saguinus oedipus

4

Cotton-top tamarin (Saguinus oedipus)

These little warrior-like looking tamarins are a small New World monkey weighing less than 0.5 kg (1.1 lb). One of the smallest primates, the cotton-top tamarin is easily recognized by the long white sagittal crest extending from its forehead to its shoulders. The species is found in tropical forest edges and secondary forests in northwestern Colombia where it is arboreal and diurnal. Its diet includes insects and plant exudates and it is an important seed disperser in the tropical ecosystem. The cotton-top tamarin displays a wide variety of social behaviors. In particular, groups form a clear dominance hierarchy where only dominant pairs breed. The female normally gives birth to twins and uses pheromones to prevent other females in the group from breeding. The species is at risk due to large-scale habitat destruction, as the lowland forest in northwestern Colombia where the cotton-top tamarin is found has been reduced to five percent of its previous area. It is currently classified as critically endangered and is one of the rarest primates in the world with only 6,000 individuals left in the wild.

Cotton Top Tamarin by Frederick Dunn

The cotton-top tamarin (Saguinus oedipus) is a small New World monkey weighing less than 0.5 kg (1.1 lb). One of the smallest primates, the cotton-top tamarin is easily recognized by the long white sagittal crest extending from its forehead to its shoulders. The species is found in tropical forest edges and secondary forests in northwestern Colombia where it is arboreal and diurnal. Its diet includes insects and plant exudates and it is an important seed disperser in the tropical ecosystem.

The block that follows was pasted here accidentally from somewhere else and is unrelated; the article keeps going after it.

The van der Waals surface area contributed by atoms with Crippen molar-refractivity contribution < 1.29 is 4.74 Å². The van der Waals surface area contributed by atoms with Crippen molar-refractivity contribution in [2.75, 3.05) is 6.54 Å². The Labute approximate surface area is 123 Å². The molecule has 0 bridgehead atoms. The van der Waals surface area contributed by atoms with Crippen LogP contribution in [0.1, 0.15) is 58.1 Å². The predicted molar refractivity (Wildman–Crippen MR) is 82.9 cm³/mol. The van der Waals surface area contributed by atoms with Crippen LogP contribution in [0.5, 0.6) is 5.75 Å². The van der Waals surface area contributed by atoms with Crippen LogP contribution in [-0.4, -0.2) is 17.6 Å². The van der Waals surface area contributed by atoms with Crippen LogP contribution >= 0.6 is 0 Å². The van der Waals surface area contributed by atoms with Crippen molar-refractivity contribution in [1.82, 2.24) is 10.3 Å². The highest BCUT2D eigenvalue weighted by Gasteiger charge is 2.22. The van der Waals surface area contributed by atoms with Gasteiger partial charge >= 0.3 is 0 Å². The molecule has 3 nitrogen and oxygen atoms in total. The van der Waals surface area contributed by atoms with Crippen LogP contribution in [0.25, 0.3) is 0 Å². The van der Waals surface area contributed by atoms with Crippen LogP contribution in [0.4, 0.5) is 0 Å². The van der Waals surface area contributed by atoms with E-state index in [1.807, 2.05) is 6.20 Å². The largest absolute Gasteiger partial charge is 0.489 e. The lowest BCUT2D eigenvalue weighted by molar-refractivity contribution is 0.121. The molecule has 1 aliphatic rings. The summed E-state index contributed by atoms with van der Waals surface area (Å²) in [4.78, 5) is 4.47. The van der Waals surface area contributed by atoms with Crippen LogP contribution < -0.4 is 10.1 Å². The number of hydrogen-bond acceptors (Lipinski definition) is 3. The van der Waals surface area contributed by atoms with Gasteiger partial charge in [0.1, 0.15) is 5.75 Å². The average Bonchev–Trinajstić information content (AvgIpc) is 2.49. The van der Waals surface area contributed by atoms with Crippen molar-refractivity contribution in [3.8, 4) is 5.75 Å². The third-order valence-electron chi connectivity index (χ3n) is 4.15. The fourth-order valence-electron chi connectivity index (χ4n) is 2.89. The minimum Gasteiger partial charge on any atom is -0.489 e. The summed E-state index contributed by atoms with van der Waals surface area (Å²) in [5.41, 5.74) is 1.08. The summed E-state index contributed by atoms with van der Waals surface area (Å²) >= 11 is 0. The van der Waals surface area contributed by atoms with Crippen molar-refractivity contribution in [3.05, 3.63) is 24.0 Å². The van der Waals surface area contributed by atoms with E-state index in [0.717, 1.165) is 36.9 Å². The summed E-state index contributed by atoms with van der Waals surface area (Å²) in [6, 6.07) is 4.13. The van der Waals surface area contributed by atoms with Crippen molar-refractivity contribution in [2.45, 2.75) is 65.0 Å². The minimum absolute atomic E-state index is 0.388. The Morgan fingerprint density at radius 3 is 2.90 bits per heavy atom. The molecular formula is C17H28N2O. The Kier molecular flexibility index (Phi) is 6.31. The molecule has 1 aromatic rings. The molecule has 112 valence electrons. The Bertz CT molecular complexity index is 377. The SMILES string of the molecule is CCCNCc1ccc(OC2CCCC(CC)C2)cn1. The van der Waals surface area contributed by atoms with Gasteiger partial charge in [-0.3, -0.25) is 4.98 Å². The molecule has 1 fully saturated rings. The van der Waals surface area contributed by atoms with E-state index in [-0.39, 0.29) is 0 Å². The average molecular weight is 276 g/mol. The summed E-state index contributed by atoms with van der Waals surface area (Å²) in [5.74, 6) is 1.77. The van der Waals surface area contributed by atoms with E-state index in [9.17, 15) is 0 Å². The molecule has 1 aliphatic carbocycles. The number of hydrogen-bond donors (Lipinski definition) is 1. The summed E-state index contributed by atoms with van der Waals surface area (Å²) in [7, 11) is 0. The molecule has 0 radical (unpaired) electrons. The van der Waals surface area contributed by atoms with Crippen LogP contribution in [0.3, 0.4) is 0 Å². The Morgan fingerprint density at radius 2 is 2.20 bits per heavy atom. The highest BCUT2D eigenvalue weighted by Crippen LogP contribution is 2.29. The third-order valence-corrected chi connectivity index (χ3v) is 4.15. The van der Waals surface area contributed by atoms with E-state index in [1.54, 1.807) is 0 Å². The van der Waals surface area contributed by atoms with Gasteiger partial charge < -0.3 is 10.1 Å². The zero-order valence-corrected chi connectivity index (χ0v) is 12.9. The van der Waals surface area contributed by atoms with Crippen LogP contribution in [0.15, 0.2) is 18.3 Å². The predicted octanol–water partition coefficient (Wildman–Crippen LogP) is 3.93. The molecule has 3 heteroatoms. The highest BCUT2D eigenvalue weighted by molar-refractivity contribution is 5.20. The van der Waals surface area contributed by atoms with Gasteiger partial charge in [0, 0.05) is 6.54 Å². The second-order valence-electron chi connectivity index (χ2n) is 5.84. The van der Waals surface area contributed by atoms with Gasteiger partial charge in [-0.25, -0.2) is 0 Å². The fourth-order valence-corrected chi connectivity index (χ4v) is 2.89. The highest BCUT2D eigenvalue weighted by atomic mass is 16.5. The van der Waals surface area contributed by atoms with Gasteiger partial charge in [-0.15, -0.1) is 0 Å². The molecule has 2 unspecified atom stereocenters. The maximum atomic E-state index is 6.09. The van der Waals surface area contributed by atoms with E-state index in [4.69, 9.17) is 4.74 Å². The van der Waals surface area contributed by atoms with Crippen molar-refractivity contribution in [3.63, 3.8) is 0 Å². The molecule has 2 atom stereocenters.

It is thought that up to 40,000 cotton-top tamarins were caught and exported for use in biomedical research before 1976 when CITES gave them the highest level of protection and all international trade was banned. Now the species is at risk due to large-scale habitat destruction, as the lowland forest in northwestern Colombia where the cotton-top tamarin is found has been reduced to five percent of its previous area. It is currently classified as critically endangered and is one of the rarest primates in the world with only 6,000 individuals left in the wild.

wikipedia